Here is a good article. South Bend is similar to Cleveland, but not as bad, however South Bend does have a multi-year home demolition plan since the city didn’t have enough funds to knock them down in 1-3 years. South Bend may not be Cleveland but anyone that thinks it is a dynamic, growing community is mistaken. It is what it is. Just look at where the bulk number of home sales fall in regarding prices….then take out the ND related sales and you’ve got Clevelandish type of scenario….

Article link:

http://www.nytimes.com/2009/03/08/magazine/08Foreclosure-t.html?_r=1&pagewanted=all

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JL March 8, 2009 at 9:16 pm

Anon- I agree with your statements about low borrowing rates not lasting and the movement of wealth around the globe. On borrowing, I actually think rising interest rates might be the catalyst to make people start buying again. On wealth, it is ironic the media and leadership in government talk about “wealthy” needing to pay their fair share. The top 1% of earners pay 40% of all USA taxes and the top 5% of earners pay approximately 60% of all USA taxes. Hmmmm.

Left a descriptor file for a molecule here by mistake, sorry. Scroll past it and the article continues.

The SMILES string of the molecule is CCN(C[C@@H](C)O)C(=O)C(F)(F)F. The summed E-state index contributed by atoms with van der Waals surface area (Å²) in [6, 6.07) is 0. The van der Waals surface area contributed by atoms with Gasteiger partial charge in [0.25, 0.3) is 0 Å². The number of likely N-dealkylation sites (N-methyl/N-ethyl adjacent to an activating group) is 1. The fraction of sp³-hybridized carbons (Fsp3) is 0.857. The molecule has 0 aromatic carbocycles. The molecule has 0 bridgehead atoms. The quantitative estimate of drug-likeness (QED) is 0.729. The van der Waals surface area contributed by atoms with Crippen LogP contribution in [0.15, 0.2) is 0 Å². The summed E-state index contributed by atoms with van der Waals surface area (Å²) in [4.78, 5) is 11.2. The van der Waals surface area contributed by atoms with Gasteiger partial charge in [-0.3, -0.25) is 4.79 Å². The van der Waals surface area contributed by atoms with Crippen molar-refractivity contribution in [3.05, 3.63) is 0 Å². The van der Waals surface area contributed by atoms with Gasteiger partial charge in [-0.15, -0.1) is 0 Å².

Education (Notre Dame, Saint Marys, Holy Cross, Bethel, IUSB, Brown Mackie, Ivy Tech), Health Care (Cancer Research, Memorial Hospital, St Joseph Hospital, South Bend Clinic), distribution and the nano-techonology park are all positives for South Bend……hence not blind faith in ND. Cleveland is not a fair comparison to South Bend. Cleveland’s population peaked at over 900,000 and now only has around 480,000 people. South Bend’s population peaked at around 130,000 and is now around 108,000. Land would be the greatest strength and weakness to South Bend. Vacant land helps to create jobs through construction of new businesses but vacant land is not good for housing. People just move rather than reinvest in a home. I hope that this trend starts to change because we behave like homes are disposable in this area. This is why the home choices around the South Bend city core are so weak.

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JL March 8, 2009 at 9:25 pm

Also, what industries does our government think everyone should work in? Education and health care.

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JL March 9, 2009 at 12:14 pm

Watch this clip on the economy. http://www.cbsnews.com/video/watch/?id=4852288n

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Max March 10, 2009 at 3:52 am